Which Stats to Track (and Which to Ignore)
Streamline your endurance-training data for less stress and better results
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Instead of tracking everything in the hopes of learning something useful, focus on a few crucial stats that will help you leverage your data, make key changes, and see real results.
Stats to Track
Heart Rate Variability
Your heart rate variability (HRV)—the change in time between each heartbeat—will tell you when you’re good to train and when you need to back off, says Janet Hamilton, a coach and exercise physiologist with Running Strong, an Atlanta-based distance-running coaching program.
The more relaxed, free from fatigue, and “trainable” you are, the greater the variability between heartbeats. Frequent changes indicate that your heart is responding well to even the slightest changes within your body and is ready to recover and work again. Meanwhile, low HRV signals that your body is under too much stress and not ready for intense workouts. This consistency suggests that your heart may be fatigued and is more or less maintaining status quo among your body’s systems.
For the most accurate and consistent data, measure your HRV every morning before you get out of bed. Smartphone apps like Ithlete ($7.99) and Elite HRV (free) sync to a companion heart rate monitor to take the measurement. If you don’t want to invest in an HRV tracker, you can measure your resting heart rate every morning before you get out of bed, says Chris Hauth, former Olympic swimmer, Ironman world champion, and founder of AIMP Coaching. If you notice your resting heart rate increasing, invest more time in recovery.
Workout Volume and Intensity
Monitoring your daily and weekly workout volume (exercise frequency and duration) and intensity (pace) can help ensure that you are pushing when you need to and truly tapering when the time comes. Meanwhile, stalled progress can signal plateaus or potential burnout. While your ideal volume and intensity will depend on your goal, you can safely increase your weekly mileage or speed by 5 to 10 percent per week, Hamilton says. “Some will increase for 20 percent, and then hold for two to three weeks.”
Rate of Perceived Exertion
Tuning in to your rate of perceived exertion (RPE), or how hard you feel like your body is working, is another great way to know when it’s time to kick things up a notch. Or, on the flip side, back off a bit—especially when used in tandem with volume and intensity.
Seeing how your RPE jibes with training volume gives you an even better sense of when to increase or decrease volume and intensity. Endurance athletes in particular are notorious for going too hard on their long-slow training days, which often robs them of that workout’s intended purpose, Hamilton says.
Rank your RPE according to the Borg scale, which runs from six (zero effort) to 20 (max effort). Long-slow training sessions should land around nine to 11. Use the measurement to guide your training efforts—harder tempo runs should rank much higher on the scale (and feel much tougher), while longer recovery runs should rank lower, giving your body time to recover from difficult efforts.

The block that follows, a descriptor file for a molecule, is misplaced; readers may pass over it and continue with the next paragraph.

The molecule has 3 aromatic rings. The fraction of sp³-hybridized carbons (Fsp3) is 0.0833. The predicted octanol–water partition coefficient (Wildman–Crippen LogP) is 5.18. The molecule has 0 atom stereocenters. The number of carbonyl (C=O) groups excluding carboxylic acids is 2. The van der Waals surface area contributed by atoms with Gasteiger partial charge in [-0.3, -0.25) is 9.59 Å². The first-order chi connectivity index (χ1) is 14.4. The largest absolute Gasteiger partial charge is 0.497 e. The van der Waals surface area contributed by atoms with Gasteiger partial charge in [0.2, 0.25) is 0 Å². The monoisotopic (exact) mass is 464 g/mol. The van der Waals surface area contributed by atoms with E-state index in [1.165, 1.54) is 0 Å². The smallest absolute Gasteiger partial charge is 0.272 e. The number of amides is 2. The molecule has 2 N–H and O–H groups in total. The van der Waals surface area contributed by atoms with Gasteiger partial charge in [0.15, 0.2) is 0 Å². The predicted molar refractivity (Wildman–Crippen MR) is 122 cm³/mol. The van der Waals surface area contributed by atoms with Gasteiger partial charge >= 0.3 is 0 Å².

Stats to Skip
Unless you think you may be undereating, counting calories isn’t an ideal strategy for athletes, says Ariana Fotinakis, a certified personal trainer with the Trainerize online training app. First off, those numbers might not even be accurate. A study of 12 popular fitness trackers showed their daily estimated caloric expenditures were off by as much as 590 calories in either direction. Second, the macro- and micronutrients you’re getting as you ask your body to do more are far more important than the sheer calorie count.
Use your energy level as a barometer for whether you’re fitting enough of the right types of foods in your diet to fuel your uptick in effort during training.
Training Heart Rate (Sometimes)
Glancing down at your heart rate monitor can be a simple and easy way to gauge how hard you’re working. Unfortunately, the DIY approach to target heart rate training can be tricky. Your average Google search will yield target heart rate zones that are typically calculated using age-predicted max heart rate equations. That means they don’t necessarily factor in the fitness levels of endurance athletes.
In other words, you run the risk of making training choices based on less than accurate numbers. Heart rate zones and lactate threshold can be effective training tools when specifically geared to your body. But to use this metric effectively, it’s best to work with an exercise physiologist to find your true maximum heart rate or follow a plan to come up with your own training zones. That might mean something like a 20-minute threshold test, where you find the pace you can sustain for that time while still giving max effort, and use that number to determine your target zone.
Trying to lose weight while training is detrimental to your training. You just can’t hit PRs when you’re in a caloric deficit, Fotinakis says. If you legitimately feel like you have weight to shed, try to do so before you dive into training. It’s also important to remember that you may gain weight during your taper. This extra weight is mostly due to a combination of carbo-loading and lower mileage and intensity. Together, they help your liver and muscles top off their glycogen reserves—and every molecule of glycogen holds on to H2O. The result: You toe the start line with more energy and hydration on board.